History of Anthroposophic Psychotherapy

As Subsection of the Medical Section, Psychotherapy originated in 1974 in both Germany and the Netherlands. Professor Bernard Lievegoed MD, and Dr. Paul von der Heide MD, were the great visionaries’ of the time. Their trainings, research and publications inspired a whole generation of psychiatrists, psychosomatic medics, and psychotherapists, not in the least due to their profound insight in how to mingle and permeate spirit knowledge with actual and practical tools for a treatment today’s patients. The kindled the Psychotherapy- and Psychiatry Movement from 1974 onward by means of annual Conferences (Filderklinik, Institut für Anthroposophische Psychotherapie) and the very first professional training in Psychiatry and Psychotherapy (Zeist, The Netherlands). Ad Dekkers participated in both initiatives actively. From 1978 onward he started the first post-Lievegoed professional training, followed by a worldwide range of trainings in – meanwhile – 12 countries. This meanwhile has resulted in an array of national associations around the world, who provide conferences, lectures, study-groups, interdisciplinary trainings (so called IPMT’s). A number of these associations started Post Graduate Training programs. In 2012 an umbrella organization was founded: IFAPA. IFAPA organizes a bi-annual Training the Trainers Conference at Emerson College in the UK. Till 2016 Ad Dekkers presided the IFAPA. Today John Lees from the UK presides an active Board consisting of 13 members of all Nationalities.

Interdisciplinary approaches within the Medical Section.

A new element was added to these initiatives in 2003: multidisciplinary approaches became the core of all trainings in anthroposophical medicine. The Medical Section, seated in Dornach CH., by then governed by Michaela Glöckler, incorporated the Psychotherapeutic profession in its rows of multidisciplinarity. The Board of the International Coordination of Anthroposophic Medicine (IKAM) from then onward included all healing professions within the Medical Section, and soon appeared to be a huge inspiration for research and teaching worldwide.
We have to realize, however, that the anthroposophical medical movement as such celebrated in 2021 its 100th. anniversary. In contrast to that age, the Psychotherapeutic Anthroposophic movement counts not more than some 45 years.

Evolving paradigms.

Having said this, we may consider the fact that Anthroposophic Psychotherapy is still developing its clinical interventions as demonstrated in the work of Ad Dekkers which includes exercises for training which can also be developed as clinical interventions. Building on salutogenic principles the interventions aim to stimulate the patient (henceforth client) in his or her so called threefoldness of Thinking, Feeling and Will, so that finally the client’s spiritual self can take hold of his or her live and unfold his life intentions, as we may call it: his or her karma.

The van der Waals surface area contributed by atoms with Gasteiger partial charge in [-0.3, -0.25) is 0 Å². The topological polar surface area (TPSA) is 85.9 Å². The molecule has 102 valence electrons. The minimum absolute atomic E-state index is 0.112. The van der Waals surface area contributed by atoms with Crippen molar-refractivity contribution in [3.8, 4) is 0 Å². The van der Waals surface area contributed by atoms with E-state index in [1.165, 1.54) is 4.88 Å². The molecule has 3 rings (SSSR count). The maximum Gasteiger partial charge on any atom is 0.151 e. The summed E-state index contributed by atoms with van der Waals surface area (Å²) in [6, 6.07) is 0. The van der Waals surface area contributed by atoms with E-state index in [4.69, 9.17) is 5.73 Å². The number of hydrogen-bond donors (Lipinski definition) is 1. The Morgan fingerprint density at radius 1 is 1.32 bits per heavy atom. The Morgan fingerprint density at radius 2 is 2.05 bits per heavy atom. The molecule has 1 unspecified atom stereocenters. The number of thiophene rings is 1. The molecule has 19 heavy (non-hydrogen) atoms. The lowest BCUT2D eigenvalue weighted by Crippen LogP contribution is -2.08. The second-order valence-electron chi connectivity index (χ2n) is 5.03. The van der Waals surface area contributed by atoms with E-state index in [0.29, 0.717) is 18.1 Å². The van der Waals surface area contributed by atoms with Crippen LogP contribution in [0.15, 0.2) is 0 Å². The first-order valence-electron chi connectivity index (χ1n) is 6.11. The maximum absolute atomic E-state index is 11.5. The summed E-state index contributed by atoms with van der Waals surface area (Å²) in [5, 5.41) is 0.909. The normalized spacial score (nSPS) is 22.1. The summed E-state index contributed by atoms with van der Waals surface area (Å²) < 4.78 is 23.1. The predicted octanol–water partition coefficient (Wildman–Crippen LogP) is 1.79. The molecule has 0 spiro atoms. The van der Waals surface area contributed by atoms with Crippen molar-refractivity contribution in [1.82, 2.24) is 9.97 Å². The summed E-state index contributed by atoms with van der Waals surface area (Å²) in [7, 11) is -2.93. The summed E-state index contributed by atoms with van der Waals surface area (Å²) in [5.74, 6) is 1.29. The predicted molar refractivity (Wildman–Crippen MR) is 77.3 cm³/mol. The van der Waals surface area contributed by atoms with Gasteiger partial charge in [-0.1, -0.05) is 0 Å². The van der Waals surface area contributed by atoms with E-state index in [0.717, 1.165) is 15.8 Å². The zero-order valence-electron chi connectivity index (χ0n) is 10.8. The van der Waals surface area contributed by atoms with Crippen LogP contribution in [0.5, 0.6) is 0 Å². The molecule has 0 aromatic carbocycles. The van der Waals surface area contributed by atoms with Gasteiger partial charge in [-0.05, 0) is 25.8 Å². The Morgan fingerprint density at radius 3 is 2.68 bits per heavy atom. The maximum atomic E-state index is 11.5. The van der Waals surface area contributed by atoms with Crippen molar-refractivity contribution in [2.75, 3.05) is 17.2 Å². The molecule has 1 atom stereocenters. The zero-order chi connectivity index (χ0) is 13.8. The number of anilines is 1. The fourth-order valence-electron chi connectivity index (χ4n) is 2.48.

Furthermore, the work of Henriette Dekkers in the construction of an advanced knowledge and interrelationships of Anthroposophical Psychotherapy with scientific research and transdisciplinary presented through conferences and published articles stands out.

An Anthroposophic Psychotherapist offers important qualities in interdisciplinary teams because of the regularity of sessions:
(a) the possibility of acquiring in-depth knowledge of the client for the benefit of other therapies

(b) supporting the client in the face of the challenges of transformational healing processes which can be disorientating due to the familiarity of illness, the wish for dependency and fear of taking up the challenges and responsibilities of health

(c) helping understand the patient to observe and understand healing processes on all levels of being: physical, psychological, spiritual and their interactive mutuality
(d) finding the individual and social meaning of life in the light of his or her spiritual being.

Therapeutic work may involve moving back and forth between the existential phenomenological reality of the client and the intensity of the here and now of the therapeutic relationship, encouraging healthy reflection on experience as opposed to misinterpreting social interactions, utilizing the so called pedagogical law to give structure to a biography which is in a state of confusion, promoting healthy rather than pathological clairvoyance, utilizing somatic mindfulness in trauma work, and/or focussing on concrete details to help the client to incarnate when in a state of dissociation and emulating the actions of medicines prescribed by an anthroposophic general practitioner or psychiatrist.